Though almost every Democratic candidate that has dropped out has supported Biden, there is a big chunk of Democrats that haven’t embraced him: Bernie supporters. According to the award winning survey research company, the Morning Consultant, only 44 percent of Bernie supporters have a favorable view of Biden. This may reflect that 2 out of 3 Sanders supporters are under the age of 45, and the issues that the younger generation feel strongly about (racism, feminism, and student deb) are weak points in the Biden campaign. Biden’s lackluster track record on these issues may cause the youngest of the Democrats to not vote for him.
Now the “check” for the Democrats to split themselves up is checked.
Not only will the Democrats being divided help Mr. Trump win in 2020, but also the lack of a Republican challenger is a factor. From the beginning of Trump’s presidency, many Republicans, past and present, such as former president George W. Bush, the late Senator John McCain, and Mitt Romney. have called out President Trump, The latter of those actually voted for Trump to be removed from office in the impeachment trial that was held this year. As a result, Mr. Romney was unceremoniously humiliated by House and Senate Republicans.
Romney’s running mate in 2016, former GOP Speaker Paul Ryan, said that he “disagreed” with what the Senator did.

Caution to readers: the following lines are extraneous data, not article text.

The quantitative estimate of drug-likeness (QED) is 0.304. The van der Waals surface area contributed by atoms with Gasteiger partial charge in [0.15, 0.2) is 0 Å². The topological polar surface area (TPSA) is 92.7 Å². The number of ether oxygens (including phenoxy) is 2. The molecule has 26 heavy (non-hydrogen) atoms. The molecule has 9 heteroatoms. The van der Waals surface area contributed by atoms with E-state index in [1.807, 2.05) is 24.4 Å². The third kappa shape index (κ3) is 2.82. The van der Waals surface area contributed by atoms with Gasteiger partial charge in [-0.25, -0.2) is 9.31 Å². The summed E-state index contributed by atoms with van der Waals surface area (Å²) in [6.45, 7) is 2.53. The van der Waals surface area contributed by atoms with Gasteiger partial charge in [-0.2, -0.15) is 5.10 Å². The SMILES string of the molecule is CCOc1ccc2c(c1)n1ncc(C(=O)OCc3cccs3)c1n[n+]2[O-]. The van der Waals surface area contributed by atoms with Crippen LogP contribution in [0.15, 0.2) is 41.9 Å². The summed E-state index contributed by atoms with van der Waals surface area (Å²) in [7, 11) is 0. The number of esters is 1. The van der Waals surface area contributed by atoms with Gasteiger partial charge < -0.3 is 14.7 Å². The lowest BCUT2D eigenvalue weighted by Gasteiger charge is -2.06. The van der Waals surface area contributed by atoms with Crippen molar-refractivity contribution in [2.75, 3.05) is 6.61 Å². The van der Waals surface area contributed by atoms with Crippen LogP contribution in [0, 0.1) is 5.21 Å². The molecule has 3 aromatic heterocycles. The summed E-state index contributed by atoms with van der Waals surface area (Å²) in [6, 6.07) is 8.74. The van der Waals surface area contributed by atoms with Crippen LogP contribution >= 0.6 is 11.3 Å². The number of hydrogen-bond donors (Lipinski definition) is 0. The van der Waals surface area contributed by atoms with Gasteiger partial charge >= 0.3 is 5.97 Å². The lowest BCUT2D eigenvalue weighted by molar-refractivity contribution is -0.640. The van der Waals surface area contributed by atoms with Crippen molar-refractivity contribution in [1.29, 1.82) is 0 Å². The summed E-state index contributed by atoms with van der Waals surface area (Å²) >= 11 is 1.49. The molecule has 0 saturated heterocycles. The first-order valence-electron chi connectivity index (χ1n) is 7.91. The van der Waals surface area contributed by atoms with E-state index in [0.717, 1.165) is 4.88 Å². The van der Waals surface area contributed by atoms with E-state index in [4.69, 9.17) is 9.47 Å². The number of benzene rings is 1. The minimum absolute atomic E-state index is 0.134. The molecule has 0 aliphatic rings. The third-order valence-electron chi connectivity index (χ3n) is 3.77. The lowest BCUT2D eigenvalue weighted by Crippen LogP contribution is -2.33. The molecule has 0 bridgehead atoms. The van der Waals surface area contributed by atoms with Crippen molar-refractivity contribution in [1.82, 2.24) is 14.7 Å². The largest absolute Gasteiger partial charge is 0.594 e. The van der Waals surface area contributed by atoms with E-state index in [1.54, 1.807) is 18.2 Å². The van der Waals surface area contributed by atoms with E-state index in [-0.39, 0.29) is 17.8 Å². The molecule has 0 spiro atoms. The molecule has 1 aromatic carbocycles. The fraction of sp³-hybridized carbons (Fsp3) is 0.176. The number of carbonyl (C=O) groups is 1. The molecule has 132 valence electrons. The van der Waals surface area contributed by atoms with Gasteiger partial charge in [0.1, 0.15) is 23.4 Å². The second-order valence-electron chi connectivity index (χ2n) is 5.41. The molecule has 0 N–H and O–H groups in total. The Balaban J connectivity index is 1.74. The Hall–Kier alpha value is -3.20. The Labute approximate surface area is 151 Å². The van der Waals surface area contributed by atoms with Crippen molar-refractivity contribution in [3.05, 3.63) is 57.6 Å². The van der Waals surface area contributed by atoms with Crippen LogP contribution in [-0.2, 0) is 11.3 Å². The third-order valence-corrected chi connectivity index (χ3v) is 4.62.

Mr. Trump said, “We don’t want him anymore”, to describe Romney’s stance with the President.
With this shot taken at the last Republican challenger he simultaneously took down the last of the opposition in the party.
So the “check” for the Republican nomination was checked off for Trump.
Now we will look at the stats one last time that confirm the highly likelihood of Trump winning in 2020.
We will first look the approval rating for President Donald Trump leading up to the election and during his presidency. Since an approval rating isn’t a thing before the election because there is nothing to approve so we will be looking at RealClearPolitics favorability rankings. Trump’s favorability ranking was sitting at about 37.5 throughout the final months leading up to the election. Never deviating more than three percentage points each way. And with that low of a favorability ranking he was able to still win the presidency.
After he won the Presidency, his approval rating skyrocketed to over forty-five percent. But what people haven’t looked at is how stagnant his approval rating has been for the past year.
Mr. Trump’s approval rating hasn’t been below fourth-one percent or above fourth-three point three percent for the last year and a half.
Even with the impeachment scandal his approval rating hasn’t moved all that much only moving less than one point five percent higher.
“I feel as though Trump supporters have mostly stayed Trump supporters and Trump haters have mostly stayed Trump haters,” said senior Max Fisher. “I haven’t seen many people change their opinions one way or the other.”
The Covid-19 epidemic has been starting to affect the lives of voters in a way that has never happened before. A global pandemic that is causing most voters to stay at home and routinely seeing how the president is immediately responding to the global pandemic. This is a make it or break it issue for Mr. Trump, and it is too early to say whether people like or dislike how he’s been responding. Preliminary reports say the public isn’t happy with his response but it is still too early to tell.
So with all the facts, opinions and statistics shown, The Miter, believes Donald Trump is going to be a two-term president.